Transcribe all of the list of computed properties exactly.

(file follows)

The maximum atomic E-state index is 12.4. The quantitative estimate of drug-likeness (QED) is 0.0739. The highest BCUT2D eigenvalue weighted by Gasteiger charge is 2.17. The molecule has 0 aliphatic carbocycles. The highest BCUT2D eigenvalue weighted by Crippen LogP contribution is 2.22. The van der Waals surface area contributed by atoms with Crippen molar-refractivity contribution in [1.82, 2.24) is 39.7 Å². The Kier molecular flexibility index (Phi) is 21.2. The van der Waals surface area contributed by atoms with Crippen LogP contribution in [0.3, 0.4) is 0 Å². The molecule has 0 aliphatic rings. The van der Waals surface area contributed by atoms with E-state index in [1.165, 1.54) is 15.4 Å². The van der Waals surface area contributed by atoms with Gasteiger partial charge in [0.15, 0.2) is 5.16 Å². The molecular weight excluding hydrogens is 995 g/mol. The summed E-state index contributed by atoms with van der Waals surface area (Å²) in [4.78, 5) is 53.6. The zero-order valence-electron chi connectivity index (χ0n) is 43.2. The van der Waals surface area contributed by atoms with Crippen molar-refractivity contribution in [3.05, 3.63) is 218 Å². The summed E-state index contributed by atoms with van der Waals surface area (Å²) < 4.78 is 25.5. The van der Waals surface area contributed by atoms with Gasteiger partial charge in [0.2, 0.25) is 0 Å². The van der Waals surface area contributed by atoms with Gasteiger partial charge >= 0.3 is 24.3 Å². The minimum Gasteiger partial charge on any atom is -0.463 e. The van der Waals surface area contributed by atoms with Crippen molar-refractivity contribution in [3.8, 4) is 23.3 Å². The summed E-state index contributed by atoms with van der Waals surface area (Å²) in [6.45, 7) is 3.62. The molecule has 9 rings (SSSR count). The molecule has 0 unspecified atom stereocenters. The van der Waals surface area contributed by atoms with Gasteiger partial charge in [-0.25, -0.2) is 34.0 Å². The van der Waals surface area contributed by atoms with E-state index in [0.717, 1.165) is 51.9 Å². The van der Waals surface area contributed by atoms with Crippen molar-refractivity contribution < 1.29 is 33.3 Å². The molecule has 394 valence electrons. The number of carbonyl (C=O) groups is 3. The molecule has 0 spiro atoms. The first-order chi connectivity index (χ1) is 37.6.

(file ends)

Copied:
The maximum atomic E-state index is 12.4. The quantitative estimate of drug-likeness (QED) is 0.0739. The highest BCUT2D eigenvalue weighted by Gasteiger charge is 2.17. The molecule has 0 aliphatic carbocycles. The highest BCUT2D eigenvalue weighted by Crippen LogP contribution is 2.22. The van der Waals surface area contributed by atoms with Crippen molar-refractivity contribution in [1.82, 2.24) is 39.7 Å². The Kier molecular flexibility index (Phi) is 21.2. The van der Waals surface area contributed by atoms with Crippen LogP contribution in [0.3, 0.4) is 0 Å². The molecule has 0 aliphatic rings. The van der Waals surface area contributed by atoms with E-state index in [1.165, 1.54) is 15.4 Å². The van der Waals surface area contributed by atoms with Gasteiger partial charge in [0.15, 0.2) is 5.16 Å². The molecular weight excluding hydrogens is 995 g/mol. The summed E-state index contributed by atoms with van der Waals surface area (Å²) in [4.78, 5) is 53.6. The zero-order valence-electron chi connectivity index (χ0n) is 43.2. The van der Waals surface area contributed by atoms with Crippen molar-refractivity contribution in [3.05, 3.63) is 218 Å². The summed E-state index contributed by atoms with van der Waals surface area (Å²) < 4.78 is 25.5. The van der Waals surface area contributed by atoms with Gasteiger partial charge in [0.2, 0.25) is 0 Å². The van der Waals surface area contributed by atoms with Gasteiger partial charge >= 0.3 is 24.3 Å². The minimum Gasteiger partial charge on any atom is -0.463 e. The van der Waals surface area contributed by atoms with Crippen molar-refractivity contribution in [3.8, 4) is 23.3 Å². The summed E-state index contributed by atoms with van der Waals surface area (Å²) in [6.45, 7) is 3.62. The molecule has 9 rings (SSSR count). The molecule has 0 unspecified atom stereocenters. The van der Waals surface area contributed by atoms with Gasteiger partial charge in [-0.25, -0.2) is 34.0 Å². The van der Waals surface area contributed by atoms with E-state index in [0.717, 1.165) is 51.9 Å². The van der Waals surface area contributed by atoms with Crippen molar-refractivity contribution < 1.29 is 33.3 Å². The molecule has 394 valence electrons. The number of carbonyl (C=O) groups is 3. The molecule has 0 spiro atoms. The first-order chi connectivity index (χ1) is 37.6.